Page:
7. While the aromatics infuse into the soup, dice the chicken thighs into bite-sized chunks about 1 inch in diameter.


Coconut milk, coconut cream, and labeling confusion! 

Two brands of coconut cream/milk we found at our local Asian market. We used the Savoy with fabulous results.

Two brands of coconut cream/milk we found at our local Asian market. We used the Savoy with fabulous results.

Ideally, the only ingredients listed should be coconut or "coconut extract" and water. At our local Asian market, we found a variety of cans labeled "coconut cream" or "coconut milk." The main difference seemed to be the amount of coconut "extract" included. Coconut cream seems to have more and is therefore thicker - creamier. We purchased the two shown here, and decided to use the Savoy. It is imported from Thailand, and does not contain any emulsifiers, thickeners or stabilizers. (Roland's, although organic, contains guar gum, a stabilizer.) Savoy was rich and creamy and turned out great!

Note that although "coconut cream" is okay to use, "cream of coconut" such as Coco Lopez or Coco Goya, are not! They have been sweetened for use in desserts and drinks and would ruin the flavor of this dish.


8. Cut the mushrooms into halves, quarters or slices, depending on the mushrooms you are using and the size and shape you want in the dish. (We happened to have cremini on hand when we made this dish, so we cut them into slices because we thought they would look nicer that way in the final dish). 

9. Stir the chicken and mushrooms into the steaming liquid.  Allow them to poach in the liquid for about 15 minutes, until the chicken is cooked through and the mushrooms are tender. Adjust the heat as necessary to keep it steaming hot, but not boiling. Strong boiling can cause the coconut milk to curdle and separate, and the chicken to over-cook and become tough and rubbery.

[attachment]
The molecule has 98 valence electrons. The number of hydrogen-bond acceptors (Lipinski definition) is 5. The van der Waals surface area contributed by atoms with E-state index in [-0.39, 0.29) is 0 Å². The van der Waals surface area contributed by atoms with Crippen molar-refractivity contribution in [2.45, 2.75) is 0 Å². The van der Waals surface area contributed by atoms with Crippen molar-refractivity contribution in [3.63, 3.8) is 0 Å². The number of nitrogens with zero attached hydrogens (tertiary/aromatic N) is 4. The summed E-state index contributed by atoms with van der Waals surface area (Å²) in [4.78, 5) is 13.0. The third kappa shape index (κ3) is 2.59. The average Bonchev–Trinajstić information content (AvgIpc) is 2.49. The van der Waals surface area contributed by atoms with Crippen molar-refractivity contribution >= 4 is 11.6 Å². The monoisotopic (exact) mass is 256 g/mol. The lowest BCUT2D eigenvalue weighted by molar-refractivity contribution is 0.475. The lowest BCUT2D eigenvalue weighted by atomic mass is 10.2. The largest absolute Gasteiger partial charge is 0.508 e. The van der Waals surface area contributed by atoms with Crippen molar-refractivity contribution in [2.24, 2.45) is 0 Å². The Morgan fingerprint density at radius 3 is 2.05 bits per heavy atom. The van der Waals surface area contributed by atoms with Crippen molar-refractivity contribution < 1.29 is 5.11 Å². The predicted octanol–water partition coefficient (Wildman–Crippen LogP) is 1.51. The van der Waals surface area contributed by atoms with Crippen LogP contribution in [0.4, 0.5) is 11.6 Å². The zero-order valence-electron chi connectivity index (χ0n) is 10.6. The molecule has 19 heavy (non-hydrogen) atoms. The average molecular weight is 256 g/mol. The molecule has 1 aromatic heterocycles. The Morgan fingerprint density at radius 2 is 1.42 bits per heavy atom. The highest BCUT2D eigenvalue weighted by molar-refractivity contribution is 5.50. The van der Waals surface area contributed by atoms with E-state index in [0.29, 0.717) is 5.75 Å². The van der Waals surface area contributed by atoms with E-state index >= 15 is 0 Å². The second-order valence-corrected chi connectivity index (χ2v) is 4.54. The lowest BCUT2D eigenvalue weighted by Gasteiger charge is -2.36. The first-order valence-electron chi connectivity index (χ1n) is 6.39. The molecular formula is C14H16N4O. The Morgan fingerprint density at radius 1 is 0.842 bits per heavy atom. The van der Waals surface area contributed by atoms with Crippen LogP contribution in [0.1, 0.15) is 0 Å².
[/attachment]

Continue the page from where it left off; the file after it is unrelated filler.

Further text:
10. After about 15 minutes, remove one of the larger pieces of chicken and cut it to confirm it is cooked through (it should be opaque rather than pink in the middle). If not, allow the soup to cook 5 minutes longer.

11. Remove the soup from heat and stir in the lime juice and fish sauce.

12: Taste the soup. You should taste 1) sour, follwed by 2) salty, with a hint of 3) sweet from the coconut at the finish.  And the whole thing should taste stunningly delicious. If needed, add a bit more lime juice or fish sauce, a splash at a time, until the flavors balance correctly.

13. Stir in the cilantro leaves just before serving. Your Tom Kha Gai is ready! Serve it Thai-style as an entree, with steamed jasmine rice. Or you may serve it as a soup or side dish.

Note when serving: You may choose whether to ladle the lemongrass pieces into each dish or try to leave them behind in the pot. The strong outer layers of lemongrass are very tough and inedible, and they have already done their job by infusing the dish with delicious aromatic flavor. If you ladle them into each serving, you may want to let your guests know they should eat around the lemongrass, just as they do in Thailand when eating this rustic dish.

This recipe is based on the one found at SheSimmers, the beautiful website of Leela Punyaratabandhu. Leela shares recipes and traditions from her Thai kitchen, using ingredients she can find in the United States.